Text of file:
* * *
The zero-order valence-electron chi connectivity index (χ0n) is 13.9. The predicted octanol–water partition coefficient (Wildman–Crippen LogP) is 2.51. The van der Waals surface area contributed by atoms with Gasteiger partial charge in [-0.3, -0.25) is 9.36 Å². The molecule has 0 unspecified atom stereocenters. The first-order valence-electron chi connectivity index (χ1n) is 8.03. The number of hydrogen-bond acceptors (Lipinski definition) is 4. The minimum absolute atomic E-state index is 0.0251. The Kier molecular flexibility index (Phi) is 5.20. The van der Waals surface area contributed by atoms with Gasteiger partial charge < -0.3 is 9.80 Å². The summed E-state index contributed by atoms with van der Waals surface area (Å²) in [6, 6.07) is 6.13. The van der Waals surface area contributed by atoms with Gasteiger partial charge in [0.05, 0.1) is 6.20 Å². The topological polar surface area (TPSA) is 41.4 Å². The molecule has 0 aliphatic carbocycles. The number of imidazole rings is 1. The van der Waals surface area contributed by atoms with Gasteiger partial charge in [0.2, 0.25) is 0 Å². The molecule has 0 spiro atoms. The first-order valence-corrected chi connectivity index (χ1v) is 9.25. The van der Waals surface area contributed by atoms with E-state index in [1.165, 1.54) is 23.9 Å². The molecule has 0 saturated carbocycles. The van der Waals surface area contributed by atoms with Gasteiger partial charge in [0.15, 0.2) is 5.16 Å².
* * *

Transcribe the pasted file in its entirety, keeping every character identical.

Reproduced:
The zero-order valence-electron chi connectivity index (χ0n) is 13.9. The predicted octanol–water partition coefficient (Wildman–Crippen LogP) is 2.51. The van der Waals surface area contributed by atoms with Gasteiger partial charge in [-0.3, -0.25) is 9.36 Å². The molecule has 0 unspecified atom stereocenters. The first-order valence-electron chi connectivity index (χ1n) is 8.03. The number of hydrogen-bond acceptors (Lipinski definition) is 4. The minimum absolute atomic E-state index is 0.0251. The Kier molecular flexibility index (Phi) is 5.20. The van der Waals surface area contributed by atoms with Gasteiger partial charge < -0.3 is 9.80 Å². The summed E-state index contributed by atoms with van der Waals surface area (Å²) in [6, 6.07) is 6.13. The van der Waals surface area contributed by atoms with Gasteiger partial charge in [0.05, 0.1) is 6.20 Å². The topological polar surface area (TPSA) is 41.4 Å². The molecule has 0 aliphatic carbocycles. The number of imidazole rings is 1. The van der Waals surface area contributed by atoms with Gasteiger partial charge in [0.2, 0.25) is 0 Å². The molecule has 0 spiro atoms. The first-order valence-corrected chi connectivity index (χ1v) is 9.25. The van der Waals surface area contributed by atoms with E-state index in [1.165, 1.54) is 23.9 Å². The molecule has 0 saturated carbocycles. The van der Waals surface area contributed by atoms with Gasteiger partial charge in [0.15, 0.2) is 5.16 Å².